The month of April is a particularly significant one for people of faith. This year, the Jewish festival of Passover falls within it, as does Christian Easter and the start of Ramadan, Islam’s holy month of fasting.
These festivals are important expressions of cultural identity, and many people feel a deep sense of loss that they will not be celebrated communally in 2020.
Much art has come out of a place of creativity within the world’s great religious traditions. Over the next four weeks I will be marking these holy days by choosing a work from the Art Gallery of New South Wales collection that particularly speaks to me of these celebrations.
In many parts of Asia, today (8 April) is the celebration of the birth of Buddha. It is a joyful festival, occurring at the beginning of spring in the northern hemisphere, and is popularly known as the ‘flower festival’ in Japan.
I once stayed near the Sensō-ji temple in Tokyo and witnessed the thousands of pilgrims who came to pour sweet hydrangea tea over the small statue of the Buddha in the temple grounds on this day.
The Sensō-ji temple is dedicated to the Kannon Bosatsu, the Bodhisattva of Compassion. This Bodhisattva is called by various names throughout Asia, including Padmapani, the Lotus-Bearer. The Gallery’s statue of Padmapani probably dates from the 13th century and comes from the Kathmandu Valley in Nepal.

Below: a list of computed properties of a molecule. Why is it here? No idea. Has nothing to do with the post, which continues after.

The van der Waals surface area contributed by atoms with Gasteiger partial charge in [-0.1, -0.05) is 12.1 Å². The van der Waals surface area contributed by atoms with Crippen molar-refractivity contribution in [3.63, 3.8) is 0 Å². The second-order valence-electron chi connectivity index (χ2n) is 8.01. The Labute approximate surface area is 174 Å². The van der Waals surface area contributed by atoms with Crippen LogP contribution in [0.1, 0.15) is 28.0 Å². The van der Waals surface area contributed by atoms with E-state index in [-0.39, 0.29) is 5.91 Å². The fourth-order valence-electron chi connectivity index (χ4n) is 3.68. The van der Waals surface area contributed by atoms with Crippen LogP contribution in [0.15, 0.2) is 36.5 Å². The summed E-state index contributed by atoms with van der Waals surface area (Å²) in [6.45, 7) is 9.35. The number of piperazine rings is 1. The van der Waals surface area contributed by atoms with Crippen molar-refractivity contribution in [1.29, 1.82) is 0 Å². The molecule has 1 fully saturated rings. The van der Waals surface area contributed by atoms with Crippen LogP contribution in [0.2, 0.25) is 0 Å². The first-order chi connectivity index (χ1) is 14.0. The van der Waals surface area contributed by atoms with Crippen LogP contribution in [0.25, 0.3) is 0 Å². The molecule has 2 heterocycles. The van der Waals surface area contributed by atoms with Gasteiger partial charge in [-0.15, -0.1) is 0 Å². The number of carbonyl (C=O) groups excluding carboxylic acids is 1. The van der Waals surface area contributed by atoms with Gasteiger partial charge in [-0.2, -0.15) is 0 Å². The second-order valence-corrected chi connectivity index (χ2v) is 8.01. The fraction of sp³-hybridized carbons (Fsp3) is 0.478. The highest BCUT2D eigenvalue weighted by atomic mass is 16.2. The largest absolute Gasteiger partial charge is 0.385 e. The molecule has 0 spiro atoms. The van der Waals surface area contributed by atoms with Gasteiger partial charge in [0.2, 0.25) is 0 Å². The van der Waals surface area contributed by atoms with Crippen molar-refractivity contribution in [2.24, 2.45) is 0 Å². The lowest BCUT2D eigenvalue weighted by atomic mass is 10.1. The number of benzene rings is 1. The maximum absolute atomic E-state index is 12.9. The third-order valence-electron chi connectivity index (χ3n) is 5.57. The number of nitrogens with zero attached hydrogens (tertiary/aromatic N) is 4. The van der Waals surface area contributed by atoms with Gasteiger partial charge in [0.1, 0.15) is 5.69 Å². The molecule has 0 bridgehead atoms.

In these frightening times, it seems to me that the idea of a Bodhisattva has particular resonance, even for those who are sceptical of the traditional spiritual understanding of this role.
Bodhisattvas are those who, due to their great compassion, forgo their own personal nirvana to lead others there. The hands and eyes of the Gallery’s Padmapani symbolise his compassion; they see where there is suffering and take action to attend to it. (I use ‘his’ carefully, for the figure is barely gendered, almost androgynous. In art, the Bodhisattva of Compassion is depicted in both male and female forms.)
Our Padmapani’s right hand is held in the gesture of wish-granting, with a diamond incised in the out-turned palm. It is a particularly beautiful hand, that of a being who is both even-handed and open-handed. The gentle face smiles in a way that a second-century text tells us emanates rays of light that bring warmth and relief to all who suffer.
At this time, I know those rays extend most particularly to those who are selflessly caring for others, to our doctors, nurses and teachers, and to all Bodhisattvas of Compassion wherever they may be.